What To Do With 'Brooklyn Nine-Nine'

It needs to be brave enough to full-commit to it's premise.
What To Do With 'Brooklyn Nine-Nine'

I love Brooklyn Nine-Nine. You can drag your hand across the table to knock every cop show onto the floor, and I wouldn't pick up a single one of them. But I will pick up Brooklyn Nine-Nine, dust it off, gingerly put it back on the table, then put up a little sign that says Do Not Touch. It's got that magical combination of comedy and comfort that makes it endlessly watchable.

All that said, since it began, the show's left me with a nagging feeling that I've never been able to shake. It took a while, but I think I've finally pinpointed what's been bothering me all these years. The current instances of police brutality have only highlighted it: the show is afraid to deeply explore its own setting because it's scared that the truths it'll find will render the show unfunny.

It's always taken jabs at the broader ethical and sociological issues of police work but then pulls back, never really laying into the issues, always maintaining distance. It doesn't commit to making itself about those problems, which it's in a perfect position to do. It's clear the NYPD police precinct is just a setting, more of an excuse really, to just have fun. Saying something important about the nature of police officers in the United States in the year 2020 takes a backseat to be watching a perfect cast of comedic actors just do their thing. When it occasionally wades into the waters of police corruption, systemic racism, and police brutality, it handles the topics well enough while still being entertaining (thanks to some heavy lifting done from irreverent B-plots that keep things light). Those individual episodes tend to be outliers that get swallowed whole by the sheer volume of other episodes depicting cops just kind of fucking around in ways that bounce between innocent, but still concerning behavior for police officers who get paid with taxpayer money (the Jimmy Jab Games episodes), and deeply troubling (Amy and Jake competing to see who can arrest the most people, which is a big yikes).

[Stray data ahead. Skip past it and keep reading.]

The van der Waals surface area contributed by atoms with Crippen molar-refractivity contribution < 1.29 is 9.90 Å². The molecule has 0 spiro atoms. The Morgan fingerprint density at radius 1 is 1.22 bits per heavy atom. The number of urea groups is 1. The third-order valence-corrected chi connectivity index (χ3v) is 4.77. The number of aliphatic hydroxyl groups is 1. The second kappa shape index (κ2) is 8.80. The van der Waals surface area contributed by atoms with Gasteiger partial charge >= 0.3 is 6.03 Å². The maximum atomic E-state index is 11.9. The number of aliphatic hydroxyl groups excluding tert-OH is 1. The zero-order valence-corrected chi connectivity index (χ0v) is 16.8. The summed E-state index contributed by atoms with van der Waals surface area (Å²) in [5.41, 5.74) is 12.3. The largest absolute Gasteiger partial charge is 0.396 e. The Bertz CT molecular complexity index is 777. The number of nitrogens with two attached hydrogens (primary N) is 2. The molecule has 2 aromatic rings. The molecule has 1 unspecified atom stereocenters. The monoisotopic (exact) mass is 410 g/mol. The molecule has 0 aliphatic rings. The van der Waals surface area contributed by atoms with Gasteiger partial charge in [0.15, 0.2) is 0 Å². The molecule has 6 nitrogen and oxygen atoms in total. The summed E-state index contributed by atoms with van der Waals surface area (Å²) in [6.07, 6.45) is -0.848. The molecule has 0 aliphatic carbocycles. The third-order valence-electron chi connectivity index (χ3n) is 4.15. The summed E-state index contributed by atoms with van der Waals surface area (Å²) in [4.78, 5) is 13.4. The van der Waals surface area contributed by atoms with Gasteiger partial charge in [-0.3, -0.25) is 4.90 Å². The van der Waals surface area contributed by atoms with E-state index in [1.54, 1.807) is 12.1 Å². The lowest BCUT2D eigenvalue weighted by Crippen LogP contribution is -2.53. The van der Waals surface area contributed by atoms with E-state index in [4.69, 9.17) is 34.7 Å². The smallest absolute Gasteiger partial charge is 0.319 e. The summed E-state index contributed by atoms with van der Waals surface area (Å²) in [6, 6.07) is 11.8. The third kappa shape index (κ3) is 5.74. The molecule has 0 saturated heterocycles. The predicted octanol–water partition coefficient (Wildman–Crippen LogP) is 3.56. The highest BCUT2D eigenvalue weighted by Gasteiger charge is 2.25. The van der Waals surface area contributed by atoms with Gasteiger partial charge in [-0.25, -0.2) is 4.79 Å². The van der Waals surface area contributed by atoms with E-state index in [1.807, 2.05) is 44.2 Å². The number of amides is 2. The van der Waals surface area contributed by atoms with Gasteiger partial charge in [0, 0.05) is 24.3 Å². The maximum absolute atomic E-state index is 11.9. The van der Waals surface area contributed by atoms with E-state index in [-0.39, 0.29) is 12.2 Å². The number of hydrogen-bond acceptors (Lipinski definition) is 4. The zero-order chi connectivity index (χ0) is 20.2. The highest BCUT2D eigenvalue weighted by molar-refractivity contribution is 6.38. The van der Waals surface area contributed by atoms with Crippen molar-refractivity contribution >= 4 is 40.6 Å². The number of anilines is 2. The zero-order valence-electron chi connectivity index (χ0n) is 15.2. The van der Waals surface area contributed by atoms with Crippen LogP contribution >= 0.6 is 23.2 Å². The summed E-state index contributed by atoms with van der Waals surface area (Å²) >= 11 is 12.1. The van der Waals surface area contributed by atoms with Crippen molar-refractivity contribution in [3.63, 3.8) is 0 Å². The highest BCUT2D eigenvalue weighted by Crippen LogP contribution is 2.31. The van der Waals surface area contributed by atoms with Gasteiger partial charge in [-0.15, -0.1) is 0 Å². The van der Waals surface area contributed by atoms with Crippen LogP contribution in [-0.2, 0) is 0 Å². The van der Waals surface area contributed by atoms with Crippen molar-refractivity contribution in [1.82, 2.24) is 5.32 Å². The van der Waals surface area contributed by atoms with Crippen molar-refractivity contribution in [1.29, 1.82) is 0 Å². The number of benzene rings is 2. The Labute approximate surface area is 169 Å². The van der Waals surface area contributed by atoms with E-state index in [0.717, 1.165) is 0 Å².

It wants to have its cake and eat it too. Unlike Reno 911, another comedic cop show, Brooklyn Nine-Nine, is rooted in some kind of recognizable reality that only highlights the inappropriateness of their wacky sitcom behavior. Reno's cops and criminals are all so monumentally stupid that from the get-go, the audience understands this is about as divorced from reality as a cop show can get. Brooklyn Nine-Nine doesn't have that luxury. It intentionally grounded itself in real emotion, real sentimentality. It has no problem tackling personal stories, like Rosa's bisexuality or Terry and Captain Holt's run-ins with racism within their ranks. Little of that effort translates over to a larger story of being a police officer in an age when we're all collectively realizing how abusive cops can be toward everyone, with a special emphasis on minorities, and especially considering the institution's deep roots in white supremacy.

The show just wants to be funny; I get it. It's nice that there are still things out there that ignore the problems of the world and dedicate themselves to being purely entertaining. But the world the show inhabits (as we see in real life) is, for all intents and purposes, our infuriating reality of police officers. It does it's best to portray its officers as outliers who "get it," even if that premise was never terribly believable to begin with. It's only gotten less plausible as we've been bombarded with stories and videos of police officers whose conduct is so inhumane that you have to wonder if they were trained to think the average American citizen is the enemy.

I love the show. I hope it can find a voice between the rock and hard place it finds itself. Terry Crews says the eighth season will deal directly with the Black Lives Matter movement and, presumably, police brutality. I'm not expecting a sitcom to find solutions to problems that have existed since forever, but fully committing itself to face those problems with as much of the humor, compassion, sentimentality, and insight it approaches every other subject would be a great start.

Luis can be found onTwitterandFacebook.Catch him on the"In Broad Daylight" podcastwith Cracked alums Adam Tod Brown and Ian Fortey!Check out his regular contributions to Macaulay Culkin'sBunnyEars.comand his "Meditation Minute" segments on the Bunny Ears podcast. Listen to the first episodeon Youtube!

Top Image: NBC

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